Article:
Over the past few years, American consumers have made a conscious decision to focus on natural, good-for-you brands and healthy foods. Generally speaking, this move can be lauded as a positive for the nation's health, but raw milk in particular stirs quite a bit of debate. Natural food advocates argue that the product is healthier, while public health officials argue pasteurization is needed to prevent food illness outbreaks.
The CDC is fairly clear on the subject: it believes raw milk presents an unnecessary risk in the food chain. Between 2007 and 2012, 26 states reported 81 illness outbreaks linked to raw milk to the CDC. These outbreaks resulted in 979 illnesses and 73 hospitalizations. Thirty of these outbreaks were reported between 2007 and 2009, while the remaining 51 were reported between 2010 and 2012.
It's quite possible the CDC will update their raw milk page in the wake of a new illness outbreak reported in California and Florida, which resulted in one hospitalization and one death, respectively. The agency determined that the outbreak was likely linked to raw milk produced by Miller's Organic Farm in Bird-In-Hand, PA, after routine sequencing of a listeria strain discovered at the company's production facility was found to be genetically similar to the outbreak strain.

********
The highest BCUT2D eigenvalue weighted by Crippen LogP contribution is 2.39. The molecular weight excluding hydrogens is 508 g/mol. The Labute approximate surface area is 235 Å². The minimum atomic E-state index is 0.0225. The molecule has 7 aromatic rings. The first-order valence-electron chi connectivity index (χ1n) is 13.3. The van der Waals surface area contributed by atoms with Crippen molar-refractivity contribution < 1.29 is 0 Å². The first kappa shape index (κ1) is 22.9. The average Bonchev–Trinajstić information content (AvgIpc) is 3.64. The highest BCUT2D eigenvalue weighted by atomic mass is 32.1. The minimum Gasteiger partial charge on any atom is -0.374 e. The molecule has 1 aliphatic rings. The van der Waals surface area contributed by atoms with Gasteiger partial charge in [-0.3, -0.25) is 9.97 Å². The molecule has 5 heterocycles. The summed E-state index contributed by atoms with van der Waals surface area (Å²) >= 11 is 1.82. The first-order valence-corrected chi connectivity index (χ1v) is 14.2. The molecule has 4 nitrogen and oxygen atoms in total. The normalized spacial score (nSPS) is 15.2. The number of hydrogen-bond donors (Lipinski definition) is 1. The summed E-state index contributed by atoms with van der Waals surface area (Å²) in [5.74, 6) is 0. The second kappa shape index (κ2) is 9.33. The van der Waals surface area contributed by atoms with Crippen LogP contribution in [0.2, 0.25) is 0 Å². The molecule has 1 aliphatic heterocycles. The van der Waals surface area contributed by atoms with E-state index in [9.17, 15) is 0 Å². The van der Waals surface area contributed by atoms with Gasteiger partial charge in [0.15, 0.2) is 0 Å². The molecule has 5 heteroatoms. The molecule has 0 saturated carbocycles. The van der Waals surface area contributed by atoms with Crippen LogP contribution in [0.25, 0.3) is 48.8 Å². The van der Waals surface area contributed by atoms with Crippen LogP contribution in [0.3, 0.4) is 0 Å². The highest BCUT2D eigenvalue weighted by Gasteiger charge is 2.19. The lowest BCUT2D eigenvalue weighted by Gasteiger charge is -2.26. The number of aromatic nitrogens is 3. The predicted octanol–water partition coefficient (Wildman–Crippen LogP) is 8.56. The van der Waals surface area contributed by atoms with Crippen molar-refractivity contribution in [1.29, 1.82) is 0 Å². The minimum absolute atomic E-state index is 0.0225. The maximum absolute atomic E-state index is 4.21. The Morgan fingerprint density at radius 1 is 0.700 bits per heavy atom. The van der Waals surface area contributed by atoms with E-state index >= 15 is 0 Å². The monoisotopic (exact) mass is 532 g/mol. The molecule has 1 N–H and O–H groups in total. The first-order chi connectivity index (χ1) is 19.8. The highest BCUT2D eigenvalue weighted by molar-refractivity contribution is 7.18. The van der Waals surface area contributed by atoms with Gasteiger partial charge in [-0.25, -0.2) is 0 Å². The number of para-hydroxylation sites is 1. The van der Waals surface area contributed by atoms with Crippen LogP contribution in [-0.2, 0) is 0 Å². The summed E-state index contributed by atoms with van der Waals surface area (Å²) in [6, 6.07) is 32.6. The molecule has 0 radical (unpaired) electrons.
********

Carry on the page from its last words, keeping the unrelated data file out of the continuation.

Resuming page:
Here's the kicker: the outbreak occurred in 2014, and the CDC was unable to determine the source of the outbreak until Jan. 29, 2016. How could an illness like this be hidden from the public eye for so long? For starters, the outbreak only affected two known individuals, making it difficult for public health officials to determine a source. I doubt many in the industry are surprised, however, considering how vocal the CDC is about their aversion to raw milk.
The real question for raw milk comes down to its safety. Clearly, the U.S. government believes it to be a looming food safety issue, yet states continue to push for its legalization. Is that necessarily a smart idea?
Just ask these lawmakers who got sick after consuming raw milk to celebrate the legalization of raw milk in West Virginia.
Expiration date labels on food and drinks have been the subject of confusion for many years, as shoppers struggle to understand the difference between "Best By," "Use By," "Best If Used By" and other phrases. Regulators have attempted to standardize these marks, but until recently, little progress has been made.read more
Chris focuses on fresh, canned and frozen fruit and fresh and dried vegetables for the Food Institute Report. In addition, he assists in compiling data for various Food Institute publications throughout the year. He is a proud Rutgers University alumnus with a degree in English, and has a background in web writing for a variety of industries, including legal, foodservice and small-to-medium sized businesses. In his downtime you can find him watching New York Yankees baseball, hiking, enjoying live music and spending time with his dog Kaiden. He invites you to contact him via email at firstname.lastname@example.org to talk about anything food-related.
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